SW: PEATY (GBR) - gold in men's 4x100m medley relay
GLASGOW - Comments from Adam PEATY (GBR) after winning gold in the men's 4x100m medley relay at the Tollcross International Swimming Centre on Thursday.
Adam PEATY (GBR) - gold
On winning four gold medals in three successive European Championships:
"The triple quad. 12 long course European golds in four years. It is a very successful, very successful, Team GB. It's looking strong. Hopefully the backstroker, Nick PYLE (GBR), now he can build on that [17-year-old PYLE helped GBR to medley relay gold]. We are looking strong at the moment."
On whether winning four golds in Glasgow is reward for re-motivating himself after the Gold Coast 2018 Commonwealth Games:
"I think so. Sometimes you get too caught up in the outcome, which is why some people were saying before 'it will be world record in the heats, four gold medals, are you going to get them all?'. No I wanted to focus on the process, take each stroke as it comes, each event as it comes, each gold medal as it comes. I didn't want to get caught up in the outcomes of everything.
"It is such a massive learning curve now, which is hopefully set in for the rest of my career. Tonight, even though I was a bit slower, I got the job done. I knew I had to go out fast. I knew I had to spook him (Anton CHUPKOV, RUS), get him off his pace.
"That's what sport is about. You have to use your head, use your tactics. It is not always about producing the fastest times in the world. Sometimes it is down to the race and how you can get the best out of yourself and also try and get the worst out of the person next to you."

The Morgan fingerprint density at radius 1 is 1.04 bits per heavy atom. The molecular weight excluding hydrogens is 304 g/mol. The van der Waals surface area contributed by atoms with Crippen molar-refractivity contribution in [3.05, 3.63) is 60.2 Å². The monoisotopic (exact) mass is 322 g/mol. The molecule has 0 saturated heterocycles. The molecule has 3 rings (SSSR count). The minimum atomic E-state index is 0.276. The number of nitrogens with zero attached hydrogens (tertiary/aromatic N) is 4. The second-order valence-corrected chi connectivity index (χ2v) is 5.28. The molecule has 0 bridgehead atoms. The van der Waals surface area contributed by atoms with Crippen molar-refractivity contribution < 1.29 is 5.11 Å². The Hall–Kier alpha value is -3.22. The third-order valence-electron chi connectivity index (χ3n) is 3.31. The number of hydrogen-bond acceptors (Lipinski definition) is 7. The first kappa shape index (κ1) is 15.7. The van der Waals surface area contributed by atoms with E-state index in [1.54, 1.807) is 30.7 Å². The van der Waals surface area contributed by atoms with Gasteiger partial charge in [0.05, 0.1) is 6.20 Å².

On whether he has been impressed by Great Britain's younger swimmers:
"Absolutely, they have been fearless. In four years time maybe they will be standing here with four gold medals as well. It proves we are not just a Generation Z as such.
"You have got the whole back-up coming for Tokyo [2020 Olympic Games] and beyond. Hopefully I can lead a good team in Tokyo with the older ones."
On having freestyle specialist Duncan SCOTT (GBR) on the last leg:
"I knew as soon as he dived in first that no-one was going to take him. No way, not on Scottish soil. He is becoming a born racer pretty much. He is becoming who he is meant to be in the arena.
"That 200 free the other day was just proof of that, an outside stormer [SCOTT won gold in the 200m freestyle on Tuesday from lane 8]. It just proves that semifinals don't mean anything. I think learning from this meet now, going through semis, heats, the rounds, I am getting better at the emotional engagement of just cruising through. Just like the Americans do. They cruise through the heats, cruise though the semis and all in on the final. That's how they manage to have such great success all the way through."
On the pre-race routine of the British relay quartet:
"It is all that kind of masculine stuff - let's go lads, slapping each other and kicking each other. It is quite manly and I feel sorry for the people in [the call room] but it is all good. It's all a bit of fun."
On the Glasgow 2018 experiment of having several sports hosting a Europeans Championships together:
"It has felt a lot bigger. I think the media have done a great job getting it out there, but going into Tokyo [for the 2020 Olympic Games] it is all about how we can keep those profiles up at world championships, how can we keep that kind of confidence going.
"Medals do get exposure. I came here trying to trick my mind and saying 'it is not a world championships or an Olympics, it doesn't really matter for me'. But when I'm here I'm like 'come on, let's have it'. That's just me though, I am so competitive."
On his plans for after the Championships:
"I am a very spontaneous guy. I'm not one for sitting on a beach with a martini. I need to be doing something so I'll have a few beers, go to a few clubs and stuff like that. I have got to enjoy it. Before I have been a bit too strict on myself."
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